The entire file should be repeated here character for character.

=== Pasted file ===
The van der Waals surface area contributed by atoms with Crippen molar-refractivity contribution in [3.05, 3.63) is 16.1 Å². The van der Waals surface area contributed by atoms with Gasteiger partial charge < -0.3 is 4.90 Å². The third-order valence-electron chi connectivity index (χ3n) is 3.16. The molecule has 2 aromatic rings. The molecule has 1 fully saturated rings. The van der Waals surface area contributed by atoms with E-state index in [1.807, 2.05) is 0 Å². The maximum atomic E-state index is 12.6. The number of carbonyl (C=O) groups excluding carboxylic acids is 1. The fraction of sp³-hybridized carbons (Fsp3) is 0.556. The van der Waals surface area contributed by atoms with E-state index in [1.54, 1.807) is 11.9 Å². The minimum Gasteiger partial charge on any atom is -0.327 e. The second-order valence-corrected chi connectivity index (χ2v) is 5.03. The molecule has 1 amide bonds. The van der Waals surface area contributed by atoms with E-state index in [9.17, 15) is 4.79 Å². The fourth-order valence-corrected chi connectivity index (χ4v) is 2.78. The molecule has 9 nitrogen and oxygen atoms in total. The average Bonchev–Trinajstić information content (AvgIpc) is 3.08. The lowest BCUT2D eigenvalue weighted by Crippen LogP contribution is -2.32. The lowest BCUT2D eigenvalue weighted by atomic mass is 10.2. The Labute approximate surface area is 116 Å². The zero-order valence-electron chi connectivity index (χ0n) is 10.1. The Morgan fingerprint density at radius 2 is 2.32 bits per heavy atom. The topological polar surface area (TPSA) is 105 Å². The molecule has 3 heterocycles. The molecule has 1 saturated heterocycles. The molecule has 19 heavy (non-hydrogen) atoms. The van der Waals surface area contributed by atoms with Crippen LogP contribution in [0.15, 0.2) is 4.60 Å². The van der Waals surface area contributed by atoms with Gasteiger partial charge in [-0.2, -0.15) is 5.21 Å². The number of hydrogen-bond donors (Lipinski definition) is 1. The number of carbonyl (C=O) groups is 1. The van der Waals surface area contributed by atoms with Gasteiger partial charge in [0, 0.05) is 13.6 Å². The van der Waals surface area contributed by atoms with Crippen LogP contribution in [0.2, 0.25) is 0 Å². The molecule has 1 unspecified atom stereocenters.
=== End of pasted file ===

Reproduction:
The van der Waals surface area contributed by atoms with Crippen molar-refractivity contribution in [3.05, 3.63) is 16.1 Å². The van der Waals surface area contributed by atoms with Gasteiger partial charge < -0.3 is 4.90 Å². The third-order valence-electron chi connectivity index (χ3n) is 3.16. The molecule has 2 aromatic rings. The molecule has 1 fully saturated rings. The van der Waals surface area contributed by atoms with E-state index in [1.807, 2.05) is 0 Å². The maximum atomic E-state index is 12.6. The number of carbonyl (C=O) groups excluding carboxylic acids is 1. The fraction of sp³-hybridized carbons (Fsp3) is 0.556. The van der Waals surface area contributed by atoms with E-state index in [1.54, 1.807) is 11.9 Å². The minimum Gasteiger partial charge on any atom is -0.327 e. The second-order valence-corrected chi connectivity index (χ2v) is 5.03. The molecule has 1 amide bonds. The van der Waals surface area contributed by atoms with E-state index in [9.17, 15) is 4.79 Å². The fourth-order valence-corrected chi connectivity index (χ4v) is 2.78. The molecule has 9 nitrogen and oxygen atoms in total. The average Bonchev–Trinajstić information content (AvgIpc) is 3.08. The lowest BCUT2D eigenvalue weighted by Crippen LogP contribution is -2.32. The lowest BCUT2D eigenvalue weighted by atomic mass is 10.2. The Labute approximate surface area is 116 Å². The zero-order valence-electron chi connectivity index (χ0n) is 10.1. The Morgan fingerprint density at radius 2 is 2.32 bits per heavy atom. The topological polar surface area (TPSA) is 105 Å². The molecule has 3 heterocycles. The molecule has 1 saturated heterocycles. The molecule has 19 heavy (non-hydrogen) atoms. The van der Waals surface area contributed by atoms with Crippen LogP contribution in [0.15, 0.2) is 4.60 Å². The van der Waals surface area contributed by atoms with Gasteiger partial charge in [-0.2, -0.15) is 5.21 Å². The number of hydrogen-bond donors (Lipinski definition) is 1. The number of carbonyl (C=O) groups is 1. The van der Waals surface area contributed by atoms with Gasteiger partial charge in [0, 0.05) is 13.6 Å². The van der Waals surface area contributed by atoms with Crippen LogP contribution in [0.2, 0.25) is 0 Å². The molecule has 1 unspecified atom stereocenters.